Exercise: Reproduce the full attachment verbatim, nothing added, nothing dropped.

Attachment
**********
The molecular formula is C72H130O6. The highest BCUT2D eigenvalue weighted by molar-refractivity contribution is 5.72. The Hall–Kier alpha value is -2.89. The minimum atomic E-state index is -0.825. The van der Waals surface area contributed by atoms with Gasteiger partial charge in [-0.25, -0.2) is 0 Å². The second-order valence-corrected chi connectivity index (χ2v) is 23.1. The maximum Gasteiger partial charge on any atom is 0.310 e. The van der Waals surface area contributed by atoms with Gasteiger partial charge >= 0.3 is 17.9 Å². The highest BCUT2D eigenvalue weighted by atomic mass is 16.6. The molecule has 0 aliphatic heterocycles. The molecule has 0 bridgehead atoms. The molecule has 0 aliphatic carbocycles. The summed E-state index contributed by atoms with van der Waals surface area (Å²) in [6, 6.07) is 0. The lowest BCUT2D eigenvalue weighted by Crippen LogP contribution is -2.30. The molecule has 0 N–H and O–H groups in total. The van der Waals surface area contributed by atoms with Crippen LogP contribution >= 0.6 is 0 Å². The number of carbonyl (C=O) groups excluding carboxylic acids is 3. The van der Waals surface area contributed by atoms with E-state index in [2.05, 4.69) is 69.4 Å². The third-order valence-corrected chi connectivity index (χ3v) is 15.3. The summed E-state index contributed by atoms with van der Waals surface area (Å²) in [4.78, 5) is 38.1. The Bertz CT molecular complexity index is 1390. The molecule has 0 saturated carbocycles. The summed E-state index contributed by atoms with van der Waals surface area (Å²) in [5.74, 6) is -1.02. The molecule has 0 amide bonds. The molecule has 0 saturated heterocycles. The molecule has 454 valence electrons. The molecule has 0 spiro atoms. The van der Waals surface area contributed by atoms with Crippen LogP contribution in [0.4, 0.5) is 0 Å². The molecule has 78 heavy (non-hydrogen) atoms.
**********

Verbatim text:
The molecular formula is C72H130O6. The highest BCUT2D eigenvalue weighted by molar-refractivity contribution is 5.72. The Hall–Kier alpha value is -2.89. The minimum atomic E-state index is -0.825. The van der Waals surface area contributed by atoms with Gasteiger partial charge in [-0.25, -0.2) is 0 Å². The second-order valence-corrected chi connectivity index (χ2v) is 23.1. The maximum Gasteiger partial charge on any atom is 0.310 e. The van der Waals surface area contributed by atoms with Gasteiger partial charge >= 0.3 is 17.9 Å². The highest BCUT2D eigenvalue weighted by atomic mass is 16.6. The molecule has 0 aliphatic heterocycles. The molecule has 0 bridgehead atoms. The molecule has 0 aliphatic carbocycles. The summed E-state index contributed by atoms with van der Waals surface area (Å²) in [6, 6.07) is 0. The lowest BCUT2D eigenvalue weighted by Crippen LogP contribution is -2.30. The molecule has 0 N–H and O–H groups in total. The van der Waals surface area contributed by atoms with Crippen LogP contribution >= 0.6 is 0 Å². The number of carbonyl (C=O) groups excluding carboxylic acids is 3. The van der Waals surface area contributed by atoms with E-state index in [2.05, 4.69) is 69.4 Å². The third-order valence-corrected chi connectivity index (χ3v) is 15.3. The summed E-state index contributed by atoms with van der Waals surface area (Å²) in [4.78, 5) is 38.1. The Bertz CT molecular complexity index is 1390. The molecule has 0 saturated carbocycles. The summed E-state index contributed by atoms with van der Waals surface area (Å²) in [5.74, 6) is -1.02. The molecule has 0 amide bonds. The molecule has 0 saturated heterocycles. The molecule has 454 valence electrons. The molecule has 0 spiro atoms. The van der Waals surface area contributed by atoms with Crippen LogP contribution in [0.4, 0.5) is 0 Å². The molecule has 78 heavy (non-hydrogen) atoms.